If you own or operate an older playground, you may wonder if your equipment is safe for the children who use it. The truth is, many old playgrounds feature dangerous materials and surfaces. Today we’re looking at five common outdated features and the safe playground materials they should be replaced with.
1. Wood Mulch
One of the most common hazards we see is the absence of safe playground surfaces. Unfortunately, many older playgrounds still feature traditional wood mulch or grass. While these options are low-cost (or no-cost) and readily available, they do not provide appropriate impact absorption and can lead to serious injuries on the playground.
Wood Mulch Alternatives
If you’re looking to replace your wood mulch or grass with a safer playground surface, you’ll find dozens of options on the market to choose from. Instead of wood mulch, try engineered wood fiber (EWF), rubber mulch, or loose-fill rubber.
If you love the look of grass, explore synthetic turf options that are specifically for playgrounds and have shock-absorbing properties. For a full list of safe playground surfacing options, check out our blog!
2. Metal Slides
Metal slides are extremely common on older playgrounds because they are affordable and easy to produce. However, they present a variety of health and safety risks. First, unfinished metal is not a safe playground material, as metal slides can be a serious burn hazard in hot weather. While some parents and teachers think to test the temperature of the slide before use, not all do.
Second, without frequent inspection, sharp edges can form and create further dangers for children. If you have a metal slide, it must be inspected carefully, and any sharp edges or missing pieces should be grounds for temporary closure of your playground equipment.
Metal Slide Alternatives
If you’re looking to update your outdated metal slide, plastic is a popular and safe playground material to consider. Plastic slides are relatively low-cost, available through nearly every playground equipment manufacturer, and far cooler to the touch than their metal counterparts.
3. Rope Playground Features
Ropes and rope swings are a common playground feature because of their affordability and versatility. However, they can also pose significant dangers to children at play. Rope burn, entanglement, and strangulation are three of the biggest concerns to be aware of if you manage an outdated playground with rope elements.
Rope Alternatives & Modifications
Not all ropes on the playground are unsafe – it’s all about how they are selected and installed. Rope materials should always be purchased from a playground manufacturer – never the hardware store. This ensures that the materials are as safe as possible and that they were designed to be used for playgrounds, which eliminates a number of safety concerns.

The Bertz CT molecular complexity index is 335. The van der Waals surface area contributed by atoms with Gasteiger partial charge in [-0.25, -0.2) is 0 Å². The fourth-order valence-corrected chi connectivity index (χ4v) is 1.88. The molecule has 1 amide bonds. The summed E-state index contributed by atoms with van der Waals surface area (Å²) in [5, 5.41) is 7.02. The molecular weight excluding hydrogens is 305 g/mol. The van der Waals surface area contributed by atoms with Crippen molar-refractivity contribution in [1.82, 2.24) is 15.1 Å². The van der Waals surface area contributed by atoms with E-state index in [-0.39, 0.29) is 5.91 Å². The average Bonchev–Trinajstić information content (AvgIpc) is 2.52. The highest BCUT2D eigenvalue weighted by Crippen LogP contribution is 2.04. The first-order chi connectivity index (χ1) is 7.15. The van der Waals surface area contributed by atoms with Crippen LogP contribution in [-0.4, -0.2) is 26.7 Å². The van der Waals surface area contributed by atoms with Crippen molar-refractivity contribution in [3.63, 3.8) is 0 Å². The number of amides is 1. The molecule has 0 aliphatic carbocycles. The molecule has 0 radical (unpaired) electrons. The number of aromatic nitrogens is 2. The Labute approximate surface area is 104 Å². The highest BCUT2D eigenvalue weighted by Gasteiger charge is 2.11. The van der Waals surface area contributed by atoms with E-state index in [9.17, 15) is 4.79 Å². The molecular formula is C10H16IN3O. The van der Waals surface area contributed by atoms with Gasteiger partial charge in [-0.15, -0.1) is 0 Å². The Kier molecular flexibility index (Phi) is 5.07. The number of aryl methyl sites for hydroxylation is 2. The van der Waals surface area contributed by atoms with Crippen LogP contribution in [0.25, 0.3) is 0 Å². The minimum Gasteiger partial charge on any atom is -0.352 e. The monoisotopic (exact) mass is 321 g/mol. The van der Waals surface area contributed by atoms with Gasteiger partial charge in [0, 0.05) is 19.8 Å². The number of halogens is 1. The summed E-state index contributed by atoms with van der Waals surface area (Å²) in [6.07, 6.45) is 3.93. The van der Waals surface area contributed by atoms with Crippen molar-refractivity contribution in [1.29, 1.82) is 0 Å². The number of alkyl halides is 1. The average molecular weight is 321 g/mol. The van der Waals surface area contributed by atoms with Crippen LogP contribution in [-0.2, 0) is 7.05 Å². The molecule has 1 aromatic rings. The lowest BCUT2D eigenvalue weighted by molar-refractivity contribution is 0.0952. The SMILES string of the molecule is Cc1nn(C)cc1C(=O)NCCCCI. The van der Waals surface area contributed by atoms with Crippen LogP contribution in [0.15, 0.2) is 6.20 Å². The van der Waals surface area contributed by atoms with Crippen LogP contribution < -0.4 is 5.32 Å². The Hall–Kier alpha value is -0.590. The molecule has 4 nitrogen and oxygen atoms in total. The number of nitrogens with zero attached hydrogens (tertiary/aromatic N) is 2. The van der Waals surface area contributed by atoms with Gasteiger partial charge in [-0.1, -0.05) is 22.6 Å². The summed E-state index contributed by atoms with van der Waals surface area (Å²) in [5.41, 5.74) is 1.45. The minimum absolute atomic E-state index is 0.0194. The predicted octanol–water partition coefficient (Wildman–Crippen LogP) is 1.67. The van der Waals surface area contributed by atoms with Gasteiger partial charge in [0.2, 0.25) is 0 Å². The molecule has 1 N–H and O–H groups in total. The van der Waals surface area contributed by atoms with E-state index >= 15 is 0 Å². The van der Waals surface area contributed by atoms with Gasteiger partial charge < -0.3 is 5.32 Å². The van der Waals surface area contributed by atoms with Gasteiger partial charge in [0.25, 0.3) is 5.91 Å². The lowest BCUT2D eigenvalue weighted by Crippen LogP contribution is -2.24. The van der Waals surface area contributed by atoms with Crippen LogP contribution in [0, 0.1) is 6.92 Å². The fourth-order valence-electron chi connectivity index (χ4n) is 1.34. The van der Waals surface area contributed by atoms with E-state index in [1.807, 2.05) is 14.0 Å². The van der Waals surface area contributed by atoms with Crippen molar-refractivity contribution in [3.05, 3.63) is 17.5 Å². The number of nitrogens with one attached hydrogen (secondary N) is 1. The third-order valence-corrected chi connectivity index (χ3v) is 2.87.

You’ll also want to pay attention to how you replace and install your rope elements. Always avoid closed loops that can become strangulation hazards. And, make sure that ropes are strung tightly enough that they cannot twist and create entanglement hazards.
4. Elevated Playground Platforms
Unfortunately, many playgrounds built in the 1980s and 1990s (before modern safety standards were developed)are still in operation today. Not only do they not utilize safe playground materials, but they often weren’t designed with safety in mind from a design and layout perspective.
For example, many playground platforms may be higher than recommended, presenting unnecessary hazards for falls. Older playgrounds are also less likely to have appropriate railings and other protective measures. While elevated platforms help children build confidence and motor skills, safety must always come first.
If your playground platforms are in disrepair, it may be best to remove them and install new platforms at a safer height with appropriate guardrails. However, if your equipment is in good shape, some new guardrails may be all you need. You can buy railings in many sizes to fit your existing equipment and keep children safe from unnecessary fall risks.
5. Multiple Occupancy Equipment
This term may sound complicated, but it simply refers to playground features where children can use the same piece of equipment at the same time, like gliders and teeter-totters. The main risk is that children swinging may hit other children at play if there is not sufficient space around the feature.
Glider and Teeter Totter Safety & Alternatives
When it comes to safety on multiple occupant playground features, consider your equipment. Does it have individual seating for each child? Is there a clear limit of how many children can play at one time? Does it have adequate space around it that does not overlap with walkways where other children at play pass through? If so, your equipment may be good to go.
However, if your feature has one large seat that many children can fit into, they may be at risk of injury due to weight and size differences. And, if there isn’t sufficient space around your equipment for it to be in motion, you may want to consider an alternate piece of equipment made with safe playground materials.